There exist a puzzling array of differing inflation rates but only three that really matter to the man in the street.  They are CPI (Consumer Prices Index), RPI (Retail Prices Index) and CPIH (Consumer Prices Index including owner occupiers’ housing costs).  


None of them are an accurate measure of the true rate of inflation, especially not for you personally because they are all based on an average basket of goods and services for the average family.  What’s more, they are all flawed because some measures include housing costs and some do not.  It begs the question of how you can have a measure of inflation that doesn’t include housing costs? I will explain what this means to you as a consumer in this blog and why it matters.





As former Prime Minister Benjamin Disraeli once said: “There are three kinds of lies: lies, damned lies, and statistics.” It’s as true today as it ever was, especially when it comes to inflation.


It is staggering to consider that RPI contains a number of items that are excluded from the CPI and CPIH, including council tax, mortgage interest payments, house depreciation, buildings insurance, ground rent and other house purchase costs such as estate agents’ and conveyancing fees.  The official reason for no longer recognising RPI as the official rate of inflation in the UK is because it is calculated differently to CPI and CPIH by using the geometric mean which the government claims results in higher inflation.  The cynic in me thinks the RPI rate is higher than the other measures because it more accurately includes more relevant costs.


CPI excludes housing costs but you could argue it is more relevant for homeowners without a mortgage.  At least CPIH includes housing costs so arguably that is a better measure for people who rent a property rather than own it.  Approximately 50% of all homeowners in the UK do not have a mortgage so arguably CPI is a more accurate measure for them.  However, RPI would appear to be an even better measure for homeowners.


Then there is the issue of personal inflation rates which are never measured but are the most important measures of all.  You see all of these measures of inflation are based on an average basket of goods and services for the average family but of course, all families are different and have vast differences in what they spend their money on.  Depending on what you spend your money on your personal inflation rate could differ substantially from another person.





Interestingly you can calculate your personal inflation rate using this calculator provided by the Financial Times


This is a really useful tool as it enables you to create a more accurate picture of how much inflation is affecting you personally.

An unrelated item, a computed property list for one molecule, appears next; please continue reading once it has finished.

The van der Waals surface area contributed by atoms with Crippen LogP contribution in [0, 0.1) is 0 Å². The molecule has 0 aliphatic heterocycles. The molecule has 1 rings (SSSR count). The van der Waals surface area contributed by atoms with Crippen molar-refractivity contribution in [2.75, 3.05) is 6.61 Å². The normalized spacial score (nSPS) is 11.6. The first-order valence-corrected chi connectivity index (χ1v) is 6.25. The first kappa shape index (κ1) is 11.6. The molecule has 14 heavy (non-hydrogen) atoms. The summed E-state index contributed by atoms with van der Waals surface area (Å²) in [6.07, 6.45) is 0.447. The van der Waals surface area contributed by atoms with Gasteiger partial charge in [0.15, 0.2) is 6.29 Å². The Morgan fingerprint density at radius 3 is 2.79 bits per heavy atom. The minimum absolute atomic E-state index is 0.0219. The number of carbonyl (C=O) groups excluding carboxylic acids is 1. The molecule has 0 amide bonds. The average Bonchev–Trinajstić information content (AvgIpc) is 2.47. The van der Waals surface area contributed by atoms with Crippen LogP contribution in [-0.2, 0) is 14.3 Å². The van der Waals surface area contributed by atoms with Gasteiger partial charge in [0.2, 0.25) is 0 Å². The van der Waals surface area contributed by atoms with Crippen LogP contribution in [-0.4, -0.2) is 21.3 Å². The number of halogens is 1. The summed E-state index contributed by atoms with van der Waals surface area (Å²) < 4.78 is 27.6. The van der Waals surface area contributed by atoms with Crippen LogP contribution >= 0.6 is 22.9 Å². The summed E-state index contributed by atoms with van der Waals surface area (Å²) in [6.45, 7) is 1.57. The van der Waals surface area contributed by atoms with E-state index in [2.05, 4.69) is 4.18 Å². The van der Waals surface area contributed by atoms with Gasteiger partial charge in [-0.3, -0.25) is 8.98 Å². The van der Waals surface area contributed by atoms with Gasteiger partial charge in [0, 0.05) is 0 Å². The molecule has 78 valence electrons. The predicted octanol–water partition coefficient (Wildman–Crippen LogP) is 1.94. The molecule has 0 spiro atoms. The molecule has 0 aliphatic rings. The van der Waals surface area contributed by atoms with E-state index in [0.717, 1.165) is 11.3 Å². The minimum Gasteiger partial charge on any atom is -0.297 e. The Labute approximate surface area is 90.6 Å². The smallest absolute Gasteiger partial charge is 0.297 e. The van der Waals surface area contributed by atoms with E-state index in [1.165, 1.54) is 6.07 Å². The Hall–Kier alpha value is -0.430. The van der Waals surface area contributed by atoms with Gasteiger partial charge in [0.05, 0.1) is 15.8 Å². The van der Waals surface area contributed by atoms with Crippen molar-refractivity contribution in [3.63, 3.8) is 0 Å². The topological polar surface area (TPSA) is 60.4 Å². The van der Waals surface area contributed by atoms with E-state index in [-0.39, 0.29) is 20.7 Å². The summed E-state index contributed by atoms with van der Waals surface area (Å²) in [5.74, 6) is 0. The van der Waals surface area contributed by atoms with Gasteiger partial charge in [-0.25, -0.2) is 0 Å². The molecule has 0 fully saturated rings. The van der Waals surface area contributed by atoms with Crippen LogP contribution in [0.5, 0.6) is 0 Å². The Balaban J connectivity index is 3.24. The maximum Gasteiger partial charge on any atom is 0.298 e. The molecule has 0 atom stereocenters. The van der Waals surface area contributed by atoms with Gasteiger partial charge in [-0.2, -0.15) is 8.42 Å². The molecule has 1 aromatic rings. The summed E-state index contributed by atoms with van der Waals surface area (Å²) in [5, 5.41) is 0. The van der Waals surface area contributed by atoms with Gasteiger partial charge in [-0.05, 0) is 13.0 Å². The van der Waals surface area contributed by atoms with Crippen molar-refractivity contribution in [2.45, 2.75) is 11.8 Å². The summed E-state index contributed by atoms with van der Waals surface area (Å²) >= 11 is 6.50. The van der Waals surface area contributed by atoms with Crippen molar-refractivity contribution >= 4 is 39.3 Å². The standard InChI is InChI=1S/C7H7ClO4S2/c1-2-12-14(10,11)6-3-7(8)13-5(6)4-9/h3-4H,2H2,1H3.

Two-thirds of mortgages are on variable rates so those mortgage holders will be experiencing far higher personal inflation currently than the one-third of people who have fixed-rate mortgages.  People with no mortgage on their property, currently 50% of all UK homes, will be experiencing no inflation on that element of their cost of living whereas renters will be experiencing high increases in their rents.


Another area where there will be large differences in spending is on energy costs.  Those people who own their homes and have solar panels, as well as storage batteries, will be experiencing far lower energy price inflation than those who do not have such installations.


Individuals who smoke, drink alcohol and drive traditional cars will also be experiencing far higher personal inflation in those areas than non-smoking, teetotal drivers of electric cars or non-car owners.





So there you have it.  Inflation is a very flawed measure but is not strictly relevant to any one individual because we each have our own personal inflation rate.  Find out what yours is and endeavour to reduce it by whatever practical ways you can do.  It will improve your cash flow and your life by reducing your financial stress and giving you greater peace of mind.  You know it makes sense.*


*Risk warnings

The value of your investment can fall as well as rise and is not guaranteed so you may not get back the full amount you invested. The contents of this blog are for information purposes only and do not constitute individual advice. You should always seek professional advice from a specialist.  All information is based on our current understanding of taxation, legislation, regulations and case law in the current tax year. Any levels and bases of relief from taxation are subject to change. Tax treatment is based on individual circumstances and may be subject to change in the future. This blog is based on my own observations and opinions.


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